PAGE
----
• Driven to Suicide: Hector, probably. It's only ambiguous because Balcombe is perfectly capable of faking it.
  • Fallen Princess: Anne.
  • Foregone Conclusion: We know from the beginning that Anne is going to disappear. But as it happens, she gets away from her family — she just drops off the radar afterwards, until the end.
  • For Your Own Good: Anne has Romany heritage and her family are desperate to stop Hitler from invading Britain — so they want to make peace.
  • Framing Device: The story begins with Michael Walton, a present-day schoolboy, asking his elderly cousins what happened to his great-aunt Anne, who disappeared during the war.
  • Gaslighting: Balcombe is doing this to Anne in order to destroy her credibility. Her family are helping him.
  • Head-in-the-Sand Management: Sir Alexander.
  • Idiot Ball: But why doesn't Anne send the evidence to her political heavyweight father, whom she loves and trusts absolutely? Subverted, however. In the event, it's just as well she didn't, though it doesn't do her any good.
  • Madwoman in the Attic: Her family attempt to turn Anne into one of these.
  • Narrowed It Down to the Guy I Recognize:invoked Played with. In a cast of heavyweights, every other person must have something more to do than that bit part — right? Ultimately, Bill Nighy is not merely a supportive but curiously ineffective helper to Anne.
  • Noble Fugitive: Anne, until the end.
  • Noodle Incident: We aren't told what Balcombe was blackmailing Hector with, only that "people do all sorts of things when they're young."
  • Oh, Crap!: When Anne hears Ralph on the meeting recording
  • Pet the Dog: Anne's mother unlocks the door to let Anne escape. However, this is subverted when it turns out to be a final ploy to get Anne to go along with the family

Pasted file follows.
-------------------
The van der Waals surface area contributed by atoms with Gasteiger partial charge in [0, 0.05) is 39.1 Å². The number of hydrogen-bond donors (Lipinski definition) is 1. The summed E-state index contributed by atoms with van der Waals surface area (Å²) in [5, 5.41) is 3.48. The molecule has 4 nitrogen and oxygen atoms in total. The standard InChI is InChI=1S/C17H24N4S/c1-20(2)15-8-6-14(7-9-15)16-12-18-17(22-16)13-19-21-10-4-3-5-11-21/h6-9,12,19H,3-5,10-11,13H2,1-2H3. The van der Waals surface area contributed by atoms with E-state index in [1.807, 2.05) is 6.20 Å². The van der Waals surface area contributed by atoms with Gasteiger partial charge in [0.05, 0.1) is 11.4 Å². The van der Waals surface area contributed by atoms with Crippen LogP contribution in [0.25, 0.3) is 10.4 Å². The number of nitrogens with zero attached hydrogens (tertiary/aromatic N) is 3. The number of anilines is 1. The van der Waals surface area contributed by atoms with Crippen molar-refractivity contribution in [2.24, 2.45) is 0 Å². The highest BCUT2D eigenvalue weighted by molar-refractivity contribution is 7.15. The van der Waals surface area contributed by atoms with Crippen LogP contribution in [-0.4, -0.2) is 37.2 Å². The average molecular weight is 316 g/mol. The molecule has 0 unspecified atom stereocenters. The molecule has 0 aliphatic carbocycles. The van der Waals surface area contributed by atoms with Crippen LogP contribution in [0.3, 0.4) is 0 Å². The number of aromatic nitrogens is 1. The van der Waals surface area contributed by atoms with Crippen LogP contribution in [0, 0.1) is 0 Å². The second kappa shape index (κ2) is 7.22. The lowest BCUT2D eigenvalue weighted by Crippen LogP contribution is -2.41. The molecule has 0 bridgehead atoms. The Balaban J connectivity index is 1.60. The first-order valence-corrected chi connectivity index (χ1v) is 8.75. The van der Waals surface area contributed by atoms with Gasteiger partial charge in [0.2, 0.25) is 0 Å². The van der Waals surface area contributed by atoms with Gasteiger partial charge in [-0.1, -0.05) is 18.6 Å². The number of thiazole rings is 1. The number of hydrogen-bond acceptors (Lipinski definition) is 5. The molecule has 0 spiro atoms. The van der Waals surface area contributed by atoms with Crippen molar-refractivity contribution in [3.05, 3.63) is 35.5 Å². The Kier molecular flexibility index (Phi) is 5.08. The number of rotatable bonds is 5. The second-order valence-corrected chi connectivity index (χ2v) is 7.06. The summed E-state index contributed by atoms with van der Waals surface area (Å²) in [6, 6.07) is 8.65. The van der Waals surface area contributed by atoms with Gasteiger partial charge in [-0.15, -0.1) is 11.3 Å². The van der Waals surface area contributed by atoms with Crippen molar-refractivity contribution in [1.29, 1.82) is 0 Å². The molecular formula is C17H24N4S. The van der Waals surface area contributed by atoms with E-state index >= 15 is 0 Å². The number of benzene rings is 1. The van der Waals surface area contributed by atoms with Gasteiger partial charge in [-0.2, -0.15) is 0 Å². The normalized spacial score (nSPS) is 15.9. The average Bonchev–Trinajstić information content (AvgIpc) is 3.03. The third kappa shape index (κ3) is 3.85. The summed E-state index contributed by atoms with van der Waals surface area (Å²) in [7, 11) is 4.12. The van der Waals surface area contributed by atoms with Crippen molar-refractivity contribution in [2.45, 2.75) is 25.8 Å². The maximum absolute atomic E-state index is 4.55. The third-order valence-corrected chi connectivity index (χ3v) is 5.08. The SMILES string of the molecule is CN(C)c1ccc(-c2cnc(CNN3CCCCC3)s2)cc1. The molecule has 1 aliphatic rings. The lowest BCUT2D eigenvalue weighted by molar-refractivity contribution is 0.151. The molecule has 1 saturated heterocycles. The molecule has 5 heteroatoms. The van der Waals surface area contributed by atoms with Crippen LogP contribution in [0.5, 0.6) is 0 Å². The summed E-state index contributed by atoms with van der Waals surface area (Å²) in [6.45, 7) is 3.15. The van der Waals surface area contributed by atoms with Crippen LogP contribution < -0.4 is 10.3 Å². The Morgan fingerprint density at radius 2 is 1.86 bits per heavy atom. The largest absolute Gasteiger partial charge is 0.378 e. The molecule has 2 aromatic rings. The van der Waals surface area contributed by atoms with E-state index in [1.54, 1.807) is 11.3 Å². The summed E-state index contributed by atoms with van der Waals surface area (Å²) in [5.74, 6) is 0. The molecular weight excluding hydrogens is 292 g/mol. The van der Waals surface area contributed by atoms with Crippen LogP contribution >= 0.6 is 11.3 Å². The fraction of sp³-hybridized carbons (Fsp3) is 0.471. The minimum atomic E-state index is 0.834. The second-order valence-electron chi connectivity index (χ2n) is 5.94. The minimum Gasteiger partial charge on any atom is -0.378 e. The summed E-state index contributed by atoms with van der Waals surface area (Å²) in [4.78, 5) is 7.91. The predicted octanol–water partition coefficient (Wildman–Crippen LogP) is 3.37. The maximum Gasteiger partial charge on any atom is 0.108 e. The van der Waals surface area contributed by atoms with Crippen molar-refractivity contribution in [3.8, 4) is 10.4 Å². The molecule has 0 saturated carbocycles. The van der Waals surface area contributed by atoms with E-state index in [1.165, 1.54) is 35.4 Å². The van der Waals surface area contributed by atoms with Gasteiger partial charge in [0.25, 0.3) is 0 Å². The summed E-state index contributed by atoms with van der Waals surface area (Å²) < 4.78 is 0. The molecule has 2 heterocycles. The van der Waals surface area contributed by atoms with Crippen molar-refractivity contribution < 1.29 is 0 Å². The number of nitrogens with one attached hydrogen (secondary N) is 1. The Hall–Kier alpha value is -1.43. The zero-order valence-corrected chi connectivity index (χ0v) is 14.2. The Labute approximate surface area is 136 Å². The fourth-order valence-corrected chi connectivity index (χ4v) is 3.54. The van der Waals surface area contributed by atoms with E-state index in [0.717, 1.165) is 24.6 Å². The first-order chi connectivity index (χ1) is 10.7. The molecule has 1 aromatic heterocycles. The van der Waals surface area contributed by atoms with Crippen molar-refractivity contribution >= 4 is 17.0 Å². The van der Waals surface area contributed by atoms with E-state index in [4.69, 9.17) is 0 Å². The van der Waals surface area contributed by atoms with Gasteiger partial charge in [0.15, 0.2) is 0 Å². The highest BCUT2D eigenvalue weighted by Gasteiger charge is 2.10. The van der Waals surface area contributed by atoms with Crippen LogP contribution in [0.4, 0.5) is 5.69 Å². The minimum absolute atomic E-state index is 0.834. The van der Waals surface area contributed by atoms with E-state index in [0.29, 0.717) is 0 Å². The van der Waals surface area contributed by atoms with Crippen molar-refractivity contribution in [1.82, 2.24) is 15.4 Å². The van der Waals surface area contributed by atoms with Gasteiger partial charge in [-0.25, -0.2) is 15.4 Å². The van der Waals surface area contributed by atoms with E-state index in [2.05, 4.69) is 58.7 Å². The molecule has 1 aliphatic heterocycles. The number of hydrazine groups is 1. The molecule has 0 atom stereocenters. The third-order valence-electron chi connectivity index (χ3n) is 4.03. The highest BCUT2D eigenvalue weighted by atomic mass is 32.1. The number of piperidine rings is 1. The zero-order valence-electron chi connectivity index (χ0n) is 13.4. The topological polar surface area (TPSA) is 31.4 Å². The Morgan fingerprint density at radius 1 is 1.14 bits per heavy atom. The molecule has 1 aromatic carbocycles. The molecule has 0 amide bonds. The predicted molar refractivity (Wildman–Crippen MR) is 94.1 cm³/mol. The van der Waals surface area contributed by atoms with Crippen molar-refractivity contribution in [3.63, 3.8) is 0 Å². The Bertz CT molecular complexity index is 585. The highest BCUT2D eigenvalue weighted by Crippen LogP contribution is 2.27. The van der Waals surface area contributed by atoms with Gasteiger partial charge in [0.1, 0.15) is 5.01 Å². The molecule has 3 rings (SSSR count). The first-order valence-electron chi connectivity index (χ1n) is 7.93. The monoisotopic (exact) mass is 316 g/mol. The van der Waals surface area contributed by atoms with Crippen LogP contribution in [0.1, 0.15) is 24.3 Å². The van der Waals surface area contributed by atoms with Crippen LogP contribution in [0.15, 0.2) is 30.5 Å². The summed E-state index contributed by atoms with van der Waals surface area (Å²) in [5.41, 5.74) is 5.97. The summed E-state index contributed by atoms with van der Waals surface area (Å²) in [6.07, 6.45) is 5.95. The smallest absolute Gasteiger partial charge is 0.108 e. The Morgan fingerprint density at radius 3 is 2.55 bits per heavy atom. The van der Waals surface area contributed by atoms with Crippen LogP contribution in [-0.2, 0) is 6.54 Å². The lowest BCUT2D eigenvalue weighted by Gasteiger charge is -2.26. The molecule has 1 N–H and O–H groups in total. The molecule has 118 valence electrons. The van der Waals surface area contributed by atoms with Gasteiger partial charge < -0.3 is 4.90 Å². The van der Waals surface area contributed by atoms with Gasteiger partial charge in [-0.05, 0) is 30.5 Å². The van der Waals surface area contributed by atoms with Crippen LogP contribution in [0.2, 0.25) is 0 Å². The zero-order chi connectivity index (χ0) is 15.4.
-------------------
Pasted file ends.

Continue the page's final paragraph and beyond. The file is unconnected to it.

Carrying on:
• Precision F-Strike: When Anne gets confirmation that her family has indeed been drugging her to keep her from talking about the peace deal her response is "You FUCKING bastards, you have nothing to do with me!," followed by a Cluster F-Bomb.
  • Reasonable Authority Figure: Sir Alexander. Apparently, anyway. Poor Anne. Churchill, although never appearing, is also treated as this.
  • Sacrificial Lamb: Hector.
  • Shout-Out (with a touch of Literary Allusion Title): The title refers to the year of the events, but very likely also has something to do with another wartime conspiracy thriller with 39 in the title. Since the film aspires to a Hitchcockian aesthetic and feel the title is likely more than just a coincidence, though interestingly the emphasis in the plot on the motivating factors behind the war resonates more with Buchan's book than Hitchcock's film.
  • Stiff Upper Lip: While it's a very stressful time for all the characters and one can't blame Anne in particular for getting quite a bit upset, it's notable that the declaration of war occurs while Anne and Gilbert are filming a scene. The director stops them, announces the news (as it's important and he felt everyone should know as soon as possible), and then they go back to work.
  • Upper-Class Twit: Equally, no one in this film is at all stupid. Unfortunately for Anne.
  • Video Wills: Gilbert leaves a message for Anne in the scene they film together; she only realises it when she's called back for redubbing.
  • "Where Are They Now?" Epilogue: In the frame story.
  • You Have to Believe Me!: Often averted. Most of the people Anne appeals to about the conspiracy believe her after explanation and a look at the records - except her father, who is clearly humouring her. Used, however, in the scene where baby Oliver goes missing.